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Let's consider the language over $\{0,1\}$ containing such words $w$ that: $$w = m_1m_2..m_n $$ where $m_i$ has length $n$. (so $|w|=n^2$) and $$m_1 + m_2 + .. + m_n \mod 3 = 0$$

($m_i$ we interpret as binary encoded number).

Prove, that the language is $NC^1$ class.


The first problem is: How to decide whether $m_i$ is divisible by $3$?

$m_i = a_na_{n-1}...a_0$ where $a_i$ is a bit, so the number interpreted is: $v = a_0 \cdot 2^0 + a_1 \cdot 2 + .. + a_n \cdot 2^n$.

My only observation is:

$$2^{2k+1} \mod 3 = 1 \\ 2^{2k} \mod 3 = 2$$

Please hint me.

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you have to use the fact that $2^n\mod 3 = n\mod 2 + 1$:

  • 2 mod 3 = 2
  • 4 mod 3 = 1
  • 8 mod 3 = 2
  • 16 mod 3 = 1
  • 32 mod 3 = 2

and so on.

The solution then for an $n$ bit number is to use $n$ processors, the $i$th processor will calculate $f_0(i) = i\mod 2 +1 * w[i]$ where w is the little-endian array of bits.

Then, each of the processors can calculate the following: $f_{t+1}(i) <= f_{t}(i) + f_{t}(i+2^t)\mod 3$, for $t \in \{1...log_2(n)\}$ (increasing sequentially of course). $f_{log_2(n)}(0)$ will then contain the sum of the bits mod 3.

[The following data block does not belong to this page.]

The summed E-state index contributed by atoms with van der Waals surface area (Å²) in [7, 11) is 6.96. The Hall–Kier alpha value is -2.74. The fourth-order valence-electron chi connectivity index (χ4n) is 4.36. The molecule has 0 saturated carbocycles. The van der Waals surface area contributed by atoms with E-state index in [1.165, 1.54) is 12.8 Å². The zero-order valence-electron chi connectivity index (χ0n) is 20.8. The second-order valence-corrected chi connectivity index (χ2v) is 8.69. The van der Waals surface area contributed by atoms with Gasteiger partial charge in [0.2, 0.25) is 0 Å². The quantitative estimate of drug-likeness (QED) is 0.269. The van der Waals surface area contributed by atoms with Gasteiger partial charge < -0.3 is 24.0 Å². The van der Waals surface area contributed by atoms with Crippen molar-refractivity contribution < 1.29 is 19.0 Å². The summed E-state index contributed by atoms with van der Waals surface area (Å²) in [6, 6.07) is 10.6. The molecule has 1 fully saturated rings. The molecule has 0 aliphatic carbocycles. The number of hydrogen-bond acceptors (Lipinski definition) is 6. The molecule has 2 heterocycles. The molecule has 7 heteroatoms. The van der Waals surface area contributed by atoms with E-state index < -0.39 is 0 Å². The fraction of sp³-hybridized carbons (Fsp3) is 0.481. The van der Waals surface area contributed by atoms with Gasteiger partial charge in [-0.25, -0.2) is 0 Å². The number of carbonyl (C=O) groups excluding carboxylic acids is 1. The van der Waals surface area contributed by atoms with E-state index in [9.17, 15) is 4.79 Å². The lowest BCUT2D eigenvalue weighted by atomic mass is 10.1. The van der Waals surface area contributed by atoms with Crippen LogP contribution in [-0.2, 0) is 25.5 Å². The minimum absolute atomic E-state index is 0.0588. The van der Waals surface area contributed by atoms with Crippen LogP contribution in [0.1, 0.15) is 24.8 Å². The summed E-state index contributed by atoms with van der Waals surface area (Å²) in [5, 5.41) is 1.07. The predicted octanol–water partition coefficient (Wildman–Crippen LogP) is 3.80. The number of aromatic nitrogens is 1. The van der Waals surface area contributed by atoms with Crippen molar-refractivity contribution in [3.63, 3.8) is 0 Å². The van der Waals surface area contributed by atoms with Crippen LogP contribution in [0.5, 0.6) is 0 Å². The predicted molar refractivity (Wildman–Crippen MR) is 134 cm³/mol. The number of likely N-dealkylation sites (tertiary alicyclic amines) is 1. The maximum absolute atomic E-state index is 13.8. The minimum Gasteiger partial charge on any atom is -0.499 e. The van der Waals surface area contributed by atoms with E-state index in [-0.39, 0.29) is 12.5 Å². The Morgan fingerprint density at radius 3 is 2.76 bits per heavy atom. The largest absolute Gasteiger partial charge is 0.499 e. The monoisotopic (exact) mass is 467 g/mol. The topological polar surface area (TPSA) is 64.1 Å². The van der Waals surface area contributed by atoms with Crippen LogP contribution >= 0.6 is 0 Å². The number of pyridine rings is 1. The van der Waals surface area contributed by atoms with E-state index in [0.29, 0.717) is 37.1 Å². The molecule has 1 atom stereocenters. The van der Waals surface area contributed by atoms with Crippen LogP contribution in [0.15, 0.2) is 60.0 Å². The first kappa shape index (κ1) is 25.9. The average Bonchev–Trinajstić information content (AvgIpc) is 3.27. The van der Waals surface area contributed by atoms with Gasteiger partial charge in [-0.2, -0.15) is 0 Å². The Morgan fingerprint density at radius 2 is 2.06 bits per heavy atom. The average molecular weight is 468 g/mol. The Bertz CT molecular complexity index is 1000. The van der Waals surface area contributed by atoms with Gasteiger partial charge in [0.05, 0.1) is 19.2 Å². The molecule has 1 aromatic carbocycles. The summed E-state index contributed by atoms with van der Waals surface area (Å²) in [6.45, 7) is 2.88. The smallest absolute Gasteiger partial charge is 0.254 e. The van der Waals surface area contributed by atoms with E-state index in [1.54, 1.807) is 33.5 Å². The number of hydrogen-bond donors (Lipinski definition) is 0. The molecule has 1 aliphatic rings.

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  • $\begingroup$ And why is this in NC1? $\endgroup$ – Yuval Filmus Jul 30 '17 at 20:50
  • $\begingroup$ @Yuval Filmus, Thanks, changed to O(log^1(n)) instead of O(log^0(n)) $\endgroup$ – Aidan Connelly Jul 31 '17 at 10:05
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The most direct way to show that this is in $\mathsf{NC}^1$ is through a "divide and conquer" approach.

First, we show how to compute $m\bmod{3}$ in $\mathsf{NC}^1$. The idea is to write $m = 2^h m_h + m_\ell$, where $m_h,m_\ell$ have roughly the same number of bits, compute $m_h,m_\ell \bmod{3}$, and combine the results.

After computing $m_i \bmod{3}$ for all $i$, we use a balanced binary tree to add (modulo 3) all these remainders. Then we can compare the result to 0. Details left to you.

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